For many town dwellers, the rains — apart from the initial showers that cool the air, get rid of the dust — are a nuisance. Even the threat of rain is enough to create mild panic. A society which never thinks much of the next person turns to total ‘me thinking’ when the skies open up. The thoughts are either I need to be elsewhere or there is money to be made here. From newspaper vendors to malls, as people opt to go home early or stay in their cars on the road rather than window shop and have coffee the rains are a loss. There are a few who gain though. You cannot risk having only Sh100 worth of petrol in your car and end up in a traffic gridlock. Public transport also often raise charges. The problem with this kind of thinking is that it is all short term. We cannot wait for the rains to end, so that we can continue with whatever we usually do. What many do not realise is that there has been a fundamental shift in the way the rains and other elements of the weather that make up our climate has changed
Between 1900 and 1930, the average rainfall in November month was 82.8mm; between 1990 and 2012 this average had risen to 95.8mm. Whereas historically April has been the wettest month followed by May then November, since 1990, November has edged out May to become the second wettest month. While we still imagine that the period October to December are the ‘short rains’, the reality is that there may soon be more rains in the ‘short rainy season’ than the ‘long rainy season’.
For a country that has a net deficit of water, this may sound like finally someone has answered our prayers, but it is not that simple. In order to benefit from the rain we have to manage the water well and think through where the water ends up and how we use it.
Because of gravity and other laws of physics, rain falls into the ground, and without much prompting finds its way either underground or to the ocean. As a stream or a river, there is now much regulation of what you can or cannot do with the resource and from a health perspective, the benefits and dangers of fast moving water are easy to see. It is the water that seeps into the ground around us that is a little harder to understand. Beneath the top layer of all soil are rock formations of various types. Any water will percolate between the soil spaces into these rock formations where if sufficient amounts collate then an aquifer, a usable deposit of water is created. Hydro-geologists, scientists who study rock formations in relation to water, get very excited when they find aquifers. But it is rare to find a group of very excited hydro-geologists, because around the world most of the largest aquifers in the world are in retreat, shrinking as man uses up water at a rate more than it is being replenished. Kenya being part of Africa is always in a worse condition than the world average, given that to start with we had less.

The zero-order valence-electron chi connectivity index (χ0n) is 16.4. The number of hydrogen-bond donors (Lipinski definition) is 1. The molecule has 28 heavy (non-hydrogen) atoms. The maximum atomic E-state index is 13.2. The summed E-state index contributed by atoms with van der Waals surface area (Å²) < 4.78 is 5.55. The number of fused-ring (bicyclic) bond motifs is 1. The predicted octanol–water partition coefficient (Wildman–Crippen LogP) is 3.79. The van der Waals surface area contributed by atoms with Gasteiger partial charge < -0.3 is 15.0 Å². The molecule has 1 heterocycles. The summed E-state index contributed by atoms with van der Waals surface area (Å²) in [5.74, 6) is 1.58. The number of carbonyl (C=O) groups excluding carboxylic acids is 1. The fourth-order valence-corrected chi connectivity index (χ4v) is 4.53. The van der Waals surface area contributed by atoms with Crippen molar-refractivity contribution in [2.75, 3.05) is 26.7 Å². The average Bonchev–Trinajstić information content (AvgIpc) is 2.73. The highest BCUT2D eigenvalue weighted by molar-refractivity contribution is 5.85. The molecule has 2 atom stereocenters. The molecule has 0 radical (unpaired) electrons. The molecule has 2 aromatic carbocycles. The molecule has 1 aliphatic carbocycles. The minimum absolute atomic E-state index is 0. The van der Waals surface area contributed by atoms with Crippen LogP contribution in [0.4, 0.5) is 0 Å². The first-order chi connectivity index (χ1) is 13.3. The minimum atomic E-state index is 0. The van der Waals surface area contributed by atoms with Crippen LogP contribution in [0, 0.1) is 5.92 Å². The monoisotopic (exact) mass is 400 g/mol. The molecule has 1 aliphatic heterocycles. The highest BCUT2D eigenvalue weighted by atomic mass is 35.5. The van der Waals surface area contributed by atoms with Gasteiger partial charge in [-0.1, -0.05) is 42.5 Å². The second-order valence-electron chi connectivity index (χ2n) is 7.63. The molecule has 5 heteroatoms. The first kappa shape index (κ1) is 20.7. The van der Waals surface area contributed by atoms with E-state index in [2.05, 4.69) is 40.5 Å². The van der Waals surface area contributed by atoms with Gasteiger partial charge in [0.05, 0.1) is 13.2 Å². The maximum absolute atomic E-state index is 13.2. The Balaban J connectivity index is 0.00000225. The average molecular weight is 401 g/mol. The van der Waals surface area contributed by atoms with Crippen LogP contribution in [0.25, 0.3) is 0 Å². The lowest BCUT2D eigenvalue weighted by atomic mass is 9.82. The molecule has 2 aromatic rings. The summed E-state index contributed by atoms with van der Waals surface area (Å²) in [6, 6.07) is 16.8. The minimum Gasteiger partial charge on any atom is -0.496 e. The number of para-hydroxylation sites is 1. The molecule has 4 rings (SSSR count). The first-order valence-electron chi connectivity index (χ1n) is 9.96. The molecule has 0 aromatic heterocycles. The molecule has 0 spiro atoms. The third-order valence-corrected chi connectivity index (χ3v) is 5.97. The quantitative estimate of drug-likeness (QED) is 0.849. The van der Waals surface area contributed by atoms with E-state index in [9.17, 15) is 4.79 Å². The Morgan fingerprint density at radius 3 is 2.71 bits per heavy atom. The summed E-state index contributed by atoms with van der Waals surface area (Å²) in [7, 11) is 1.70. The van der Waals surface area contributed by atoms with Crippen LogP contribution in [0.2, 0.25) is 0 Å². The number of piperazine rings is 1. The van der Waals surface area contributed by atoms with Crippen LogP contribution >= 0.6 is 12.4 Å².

From a health perspective the implications are grave. The study of water is critical because there are many diseases that are associated with water. For healthy lives, we require just enough water, not too little, which leads to problems with hygiene, or too much when water becomes a conduit for disease to move quickly from person to person. Where the hydro-geologists meet the doctor is when the ground that holds the water becomes the home where diseases lurk waiting to attack. This is what happens at the onset of the rains and continues as the skies open up. The water table rises, that is, water held by the soils begin to rise closer to the surface. This is fine if you are a farmer and want to plant crops; but not a good thing when you live a slum where pit latrines are everywhere. The water table can rise to the point where the pit latrines are essentially floating on water. For any worms, parasites, bacteria and viruses that might have been contained by dry surroundings of a pit latrine, the rains provide little rivers where they can float to the surface or across contaminating wells, poorly maintained pipes carrying drinking water. A lot of rains then become a health issue especially in urban areas where not a lot of planning to promote health goes on. Where many people live with poor sanitation rain can become a curse, yet they need clean water to wash away disease. The solution to such problems is for doctors in public health, engineers and hydro-geologists to work together mapping out where the risks are highest and what should be done.